What to Expect and Do Upon Arrival
Military Housing Information
Faculty & Staff
MCU Faculty Development
Operations and Plans
MCU Ground Training
MCU Room Reservations
How to Handle Spam Email
Google Meet Live Stream
Home Use Program
Backing Up EDU GSuite Data
Faculty & Staff
Chapter 4: Institutional Effectiveness and Institutional Research
Institutional Effectiveness and Institutional Research
Purpose. This chapter provides guidelines and procedures for Institutional Effectiveness (IE) and Institutional Research (IR) evaluation and planning processes for Marine Corps University (MCU).
Background. The purpose of the IE and IR processes at MCU is to support the mission, vision, purposes, and goals of MCU to enhance the quality of education. This requires a systematic examination of all goals and objectives, assessment of outcomes, dissemination of information, and use of results by decision makers. The information obtained through the IE and IR processes is valuable for MCU accountability to higher headquarters, the Board of Visitors (BOV), accreditation organizations such as the SACSCOC and the PAJE, and other external agencies. Additionally, the IE and IR processes play an important role in the conduct of budget reviews, strategic planning, and University-level reporting, such as the Executive Steering Committee (ESC), President’s Planning Council (PPC), Curriculum Review Boards (CRB), and other MCU decision-making bodies. The administrative unit charged with the IE and IR functions for MCU is the Office of Institutional Research, Assessment, and Planning (IRAP).
IE and IR Philosophy at Marine Corps University. IE and IR are integral elements in ensuring high-quality education is provided throughout the University. The Director, IRAP will coordinate the University's efforts in this regard. While the majority of the IE and IR efforts will be centralized at the University level, data collection and analysis directed at the specifics of the curriculum will be provided to the individual schools. The implementation of IE and IR procedures and activities will also include administrative and educational support units under each vice president, the Gray Research Center and History Division, the Lejeune Leadership Institute, the Center for Advanced Operational Culture and Learning (CAOCL), and the National Museum of the Marine Corps (NMMC). In the distributed mode, the Director, IRAP will maintain University oversight to include access to all data, whether generated by IRAP or collected by the schools and the administrative and educational support units (AES units). The data collection, analysis of data, and reporting on the details of effectiveness of schools and AES units will be conducted by each school/unit with the assistance of IRAP, as needed. The common framework for documenting the collection and analysis of data, as well as the use of results, is the MCU Four Column Matrix (Appendix D). Schools and AES units will submit an annual assessment report (Appendix E and Appendix F) at the end of the academic year as outlined in paragraph six to IRAP for consolidation and forwarding to the President, MCU. At the University level, data collection and analysis will focus on University goals and objectives, overall University effectiveness, and accomplishment of student learning and administrative and educational support outcomes.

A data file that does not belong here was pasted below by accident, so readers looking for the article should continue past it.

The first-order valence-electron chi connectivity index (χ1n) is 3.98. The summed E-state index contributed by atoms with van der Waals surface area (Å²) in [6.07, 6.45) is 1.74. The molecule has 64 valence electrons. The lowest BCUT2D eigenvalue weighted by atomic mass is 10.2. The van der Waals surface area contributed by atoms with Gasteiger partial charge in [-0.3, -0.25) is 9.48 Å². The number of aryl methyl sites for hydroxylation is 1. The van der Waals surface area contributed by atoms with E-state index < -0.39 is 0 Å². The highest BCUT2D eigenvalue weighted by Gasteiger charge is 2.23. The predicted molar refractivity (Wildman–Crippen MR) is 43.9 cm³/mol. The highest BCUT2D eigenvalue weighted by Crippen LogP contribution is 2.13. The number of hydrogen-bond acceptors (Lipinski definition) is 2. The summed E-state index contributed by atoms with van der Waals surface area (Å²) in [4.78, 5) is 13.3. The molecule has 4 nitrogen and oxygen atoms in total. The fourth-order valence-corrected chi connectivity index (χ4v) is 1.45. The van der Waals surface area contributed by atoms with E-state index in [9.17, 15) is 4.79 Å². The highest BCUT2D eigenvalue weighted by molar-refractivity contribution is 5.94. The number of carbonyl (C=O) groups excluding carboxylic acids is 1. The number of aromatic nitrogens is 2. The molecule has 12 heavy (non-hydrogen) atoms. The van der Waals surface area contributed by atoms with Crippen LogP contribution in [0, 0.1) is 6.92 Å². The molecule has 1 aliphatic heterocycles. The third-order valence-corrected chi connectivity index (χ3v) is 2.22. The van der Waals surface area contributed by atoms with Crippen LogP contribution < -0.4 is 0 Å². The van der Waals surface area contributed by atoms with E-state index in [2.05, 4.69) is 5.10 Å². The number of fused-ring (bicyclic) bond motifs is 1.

Core Indicators of Institutional Effectiveness. To assess the effectiveness of the University in accomplishing its educational goals and outcomes, a set of indicators of effectiveness is required to provide unity of effort. As shown below, the basic framework for the MCU core indicators consists of four broad areas, specific indicators in each area, and the proponent(s) responsible for assessment. The indicators will be routinely measured to help determine the health of the University using those instruments listed in paragraph 5 (below). When possible, multiple means of assessment will be utilized for each indicator to allow for a convergence of evidence and ensure complementary data sets are established for verification and reliability. The four areas are as follows:
i.Student enrollment and graduate totals (MCU Registrar).
ii.Student achievement of MCU President-approved Student Learning Outcomes (Individual Schools).
iii.Student satisfaction with academic courses and programs (Individual Schools, IRAP).
iv.Faculty satisfaction with academic courses and programs (Individual Schools, IRAP).